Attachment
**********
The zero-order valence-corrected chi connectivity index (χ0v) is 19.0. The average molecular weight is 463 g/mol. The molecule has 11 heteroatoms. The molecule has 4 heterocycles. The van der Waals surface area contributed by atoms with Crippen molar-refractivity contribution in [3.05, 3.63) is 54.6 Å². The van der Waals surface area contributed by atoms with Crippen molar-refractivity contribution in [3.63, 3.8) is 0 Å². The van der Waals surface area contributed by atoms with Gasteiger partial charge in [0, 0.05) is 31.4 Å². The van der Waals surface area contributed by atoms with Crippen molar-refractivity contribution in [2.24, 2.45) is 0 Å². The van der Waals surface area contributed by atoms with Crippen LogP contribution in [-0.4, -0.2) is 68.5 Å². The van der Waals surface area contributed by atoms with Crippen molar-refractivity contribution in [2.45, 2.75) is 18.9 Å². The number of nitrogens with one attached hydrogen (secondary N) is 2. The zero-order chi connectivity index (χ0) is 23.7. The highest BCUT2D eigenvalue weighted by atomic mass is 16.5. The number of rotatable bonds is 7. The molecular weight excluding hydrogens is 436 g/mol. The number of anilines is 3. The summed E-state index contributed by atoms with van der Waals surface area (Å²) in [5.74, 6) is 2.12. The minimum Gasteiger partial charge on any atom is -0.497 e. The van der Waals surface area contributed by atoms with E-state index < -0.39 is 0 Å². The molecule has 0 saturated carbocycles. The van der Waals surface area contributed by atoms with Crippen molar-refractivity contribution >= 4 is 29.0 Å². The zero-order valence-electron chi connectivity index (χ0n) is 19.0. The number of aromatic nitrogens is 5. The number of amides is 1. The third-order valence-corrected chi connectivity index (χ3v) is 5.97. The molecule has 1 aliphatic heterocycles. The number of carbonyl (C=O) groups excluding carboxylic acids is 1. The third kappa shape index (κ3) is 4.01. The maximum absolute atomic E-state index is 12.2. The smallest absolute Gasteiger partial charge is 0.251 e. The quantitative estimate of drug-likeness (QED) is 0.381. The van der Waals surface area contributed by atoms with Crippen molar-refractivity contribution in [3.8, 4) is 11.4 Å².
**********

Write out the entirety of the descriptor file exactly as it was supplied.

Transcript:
The zero-order valence-corrected chi connectivity index (χ0v) is 19.0. The average molecular weight is 463 g/mol. The molecule has 11 heteroatoms. The molecule has 4 heterocycles. The van der Waals surface area contributed by atoms with Crippen molar-refractivity contribution in [3.05, 3.63) is 54.6 Å². The van der Waals surface area contributed by atoms with Crippen molar-refractivity contribution in [3.63, 3.8) is 0 Å². The van der Waals surface area contributed by atoms with Gasteiger partial charge in [0, 0.05) is 31.4 Å². The van der Waals surface area contributed by atoms with Crippen molar-refractivity contribution in [2.24, 2.45) is 0 Å². The van der Waals surface area contributed by atoms with Crippen LogP contribution in [-0.4, -0.2) is 68.5 Å². The van der Waals surface area contributed by atoms with Crippen molar-refractivity contribution in [2.45, 2.75) is 18.9 Å². The number of nitrogens with one attached hydrogen (secondary N) is 2. The zero-order chi connectivity index (χ0) is 23.7. The highest BCUT2D eigenvalue weighted by atomic mass is 16.5. The number of rotatable bonds is 7. The molecular weight excluding hydrogens is 436 g/mol. The number of anilines is 3. The summed E-state index contributed by atoms with van der Waals surface area (Å²) in [5.74, 6) is 2.12. The minimum Gasteiger partial charge on any atom is -0.497 e. The van der Waals surface area contributed by atoms with E-state index < -0.39 is 0 Å². The molecule has 0 saturated carbocycles. The van der Waals surface area contributed by atoms with Crippen molar-refractivity contribution >= 4 is 29.0 Å². The zero-order valence-electron chi connectivity index (χ0n) is 19.0. The number of aromatic nitrogens is 5. The number of amides is 1. The third-order valence-corrected chi connectivity index (χ3v) is 5.97. The molecule has 1 aliphatic heterocycles. The number of carbonyl (C=O) groups excluding carboxylic acids is 1. The third kappa shape index (κ3) is 4.01. The maximum absolute atomic E-state index is 12.2. The smallest absolute Gasteiger partial charge is 0.251 e. The quantitative estimate of drug-likeness (QED) is 0.381. The van der Waals surface area contributed by atoms with Crippen molar-refractivity contribution in [3.8, 4) is 11.4 Å².